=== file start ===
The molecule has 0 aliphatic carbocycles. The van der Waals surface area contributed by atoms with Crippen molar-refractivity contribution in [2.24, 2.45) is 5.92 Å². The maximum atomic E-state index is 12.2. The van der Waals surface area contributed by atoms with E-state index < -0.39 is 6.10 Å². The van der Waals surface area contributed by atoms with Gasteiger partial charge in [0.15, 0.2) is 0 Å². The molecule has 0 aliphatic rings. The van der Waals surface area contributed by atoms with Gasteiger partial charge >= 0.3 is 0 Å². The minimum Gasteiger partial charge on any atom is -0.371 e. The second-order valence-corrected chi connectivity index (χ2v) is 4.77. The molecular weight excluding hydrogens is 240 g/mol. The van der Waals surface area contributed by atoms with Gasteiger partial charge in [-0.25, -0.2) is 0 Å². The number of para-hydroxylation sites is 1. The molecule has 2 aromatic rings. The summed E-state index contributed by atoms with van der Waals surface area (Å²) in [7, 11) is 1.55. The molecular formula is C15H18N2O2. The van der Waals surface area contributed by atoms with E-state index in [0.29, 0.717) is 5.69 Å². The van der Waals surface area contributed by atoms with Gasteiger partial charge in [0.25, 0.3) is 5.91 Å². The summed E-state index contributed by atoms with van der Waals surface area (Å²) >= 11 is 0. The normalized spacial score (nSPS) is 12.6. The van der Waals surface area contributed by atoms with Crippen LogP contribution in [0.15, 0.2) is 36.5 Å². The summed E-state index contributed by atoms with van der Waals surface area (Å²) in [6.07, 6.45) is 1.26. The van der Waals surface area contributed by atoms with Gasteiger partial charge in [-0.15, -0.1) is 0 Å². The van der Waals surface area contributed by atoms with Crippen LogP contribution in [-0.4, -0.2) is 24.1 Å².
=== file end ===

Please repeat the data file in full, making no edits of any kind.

The molecule has 0 aliphatic carbocycles. The van der Waals surface area contributed by atoms with Crippen molar-refractivity contribution in [2.24, 2.45) is 5.92 Å². The maximum atomic E-state index is 12.2. The van der Waals surface area contributed by atoms with E-state index < -0.39 is 6.10 Å². The van der Waals surface area contributed by atoms with Gasteiger partial charge in [0.15, 0.2) is 0 Å². The molecule has 0 aliphatic rings. The van der Waals surface area contributed by atoms with Gasteiger partial charge >= 0.3 is 0 Å². The minimum Gasteiger partial charge on any atom is -0.371 e. The second-order valence-corrected chi connectivity index (χ2v) is 4.77. The molecular weight excluding hydrogens is 240 g/mol. The van der Waals surface area contributed by atoms with Gasteiger partial charge in [-0.25, -0.2) is 0 Å². The number of para-hydroxylation sites is 1. The molecule has 2 aromatic rings. The summed E-state index contributed by atoms with van der Waals surface area (Å²) in [7, 11) is 1.55. The molecular formula is C15H18N2O2. The van der Waals surface area contributed by atoms with E-state index in [0.29, 0.717) is 5.69 Å². The van der Waals surface area contributed by atoms with Gasteiger partial charge in [0.25, 0.3) is 5.91 Å². The summed E-state index contributed by atoms with van der Waals surface area (Å²) >= 11 is 0. The normalized spacial score (nSPS) is 12.6. The van der Waals surface area contributed by atoms with Crippen LogP contribution in [0.15, 0.2) is 36.5 Å². The summed E-state index contributed by atoms with van der Waals surface area (Å²) in [6.07, 6.45) is 1.26. The van der Waals surface area contributed by atoms with Gasteiger partial charge in [-0.15, -0.1) is 0 Å². The van der Waals surface area contributed by atoms with Crippen LogP contribution in [-0.4, -0.2) is 24.1 Å².